The Vancouver School Board is cutting honours courses in math and science in its high schools because the school district says they do not comply with the equity and inclusion goal of ensuring that all students can participate in every aspect of the curriculum.
The school board says teachers will instead be encouraged to teach to individual students’ capabilities, including those who excel at math and science. (Honours courses in English were phased out over several years.)
But parents of gifted students say their children will lose the opportunity to dive deeper into maths and sciences without being ostracized in regular classrooms because of their abilities.
Parents were told of the decision in mid-May, months after students had chosen where they would attend high school.
“I find it very interesting that the VSB is using exclusion as the reason for taking away these classes because they were, in fact, the places where I felt the safest,” said Natasha Broemling, whose daughter gave up spots in other schools in order to attend Eric Hamber Secondary School – in part because of the opportunity to enroll in honours courses. Ms. Broemling attended the program herself when she was in high school.
She and other parents of Grade 8 students said they were shocked to learn of the change and worry that their children will struggle to fit in.
“Because people aren’t hurting you in those classes, because you’re not different intellectually,” she said, gifted students often thrive in honours classes, whereas students who do well in one specific subject often get teased in regular classrooms.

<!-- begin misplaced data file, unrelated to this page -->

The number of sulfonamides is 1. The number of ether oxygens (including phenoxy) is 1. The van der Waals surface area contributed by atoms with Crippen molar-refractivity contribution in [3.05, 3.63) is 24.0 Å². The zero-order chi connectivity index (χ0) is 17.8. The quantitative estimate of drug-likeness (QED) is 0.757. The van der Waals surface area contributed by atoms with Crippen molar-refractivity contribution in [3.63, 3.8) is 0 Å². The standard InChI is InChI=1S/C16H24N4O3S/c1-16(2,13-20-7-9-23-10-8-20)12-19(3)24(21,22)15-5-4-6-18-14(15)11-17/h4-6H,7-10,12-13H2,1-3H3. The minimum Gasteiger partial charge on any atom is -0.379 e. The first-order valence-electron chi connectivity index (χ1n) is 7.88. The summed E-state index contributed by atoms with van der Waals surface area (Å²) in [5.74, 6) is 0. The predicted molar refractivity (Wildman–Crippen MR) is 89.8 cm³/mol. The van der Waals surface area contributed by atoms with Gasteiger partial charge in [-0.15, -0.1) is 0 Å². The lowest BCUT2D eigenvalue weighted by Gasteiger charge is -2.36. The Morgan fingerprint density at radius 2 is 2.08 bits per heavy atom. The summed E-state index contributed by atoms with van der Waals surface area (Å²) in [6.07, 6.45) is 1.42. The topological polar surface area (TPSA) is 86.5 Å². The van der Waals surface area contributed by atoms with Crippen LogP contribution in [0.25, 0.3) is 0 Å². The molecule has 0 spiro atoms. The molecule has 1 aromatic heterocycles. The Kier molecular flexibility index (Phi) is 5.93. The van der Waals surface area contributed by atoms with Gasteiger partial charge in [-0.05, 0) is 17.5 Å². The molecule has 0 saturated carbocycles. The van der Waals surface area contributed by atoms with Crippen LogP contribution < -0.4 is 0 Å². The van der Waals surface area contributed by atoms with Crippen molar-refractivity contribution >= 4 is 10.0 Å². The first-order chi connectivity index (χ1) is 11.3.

“There’s a lot of ways that people are excluded in school. Not all of it is based upon race, socio-economics, gender, disability. Some of it is based on other things,” Ms. Broemling said.
The Vancouver board and others in the province have changed the curriculum significantly since it was introduced in 2015, including getting rid of letter grades. Pedagogical experts maintain the new curriculum is aimed at better ensuring students understand their subject material rather than achieving a certain grade.
And the Vancouver School Board said in a statement that the new curriculum mandates “an inclusive model of education,” so “all students will be able to participate in the curriculum fulsomely.”
But parents worry that cuts to programs such as honours courses force students into one-size-fits-all classrooms, and one education professor says eliminating this outlet for gifted children could see them struggle to meet their potential.
Only two Vancouver high schools offered the honours courses: Hamber and Magee Secondary School. Parents said Hamber included the courses in its online materials for the coming school year, but the district said the course planning guide is not a guarantee of what will be offered. Parents whose children chose Hamber and gave up other opportunities want the courses reinstated – at least for those in Grade 8 who believed that was the high-school program they would be attending next year.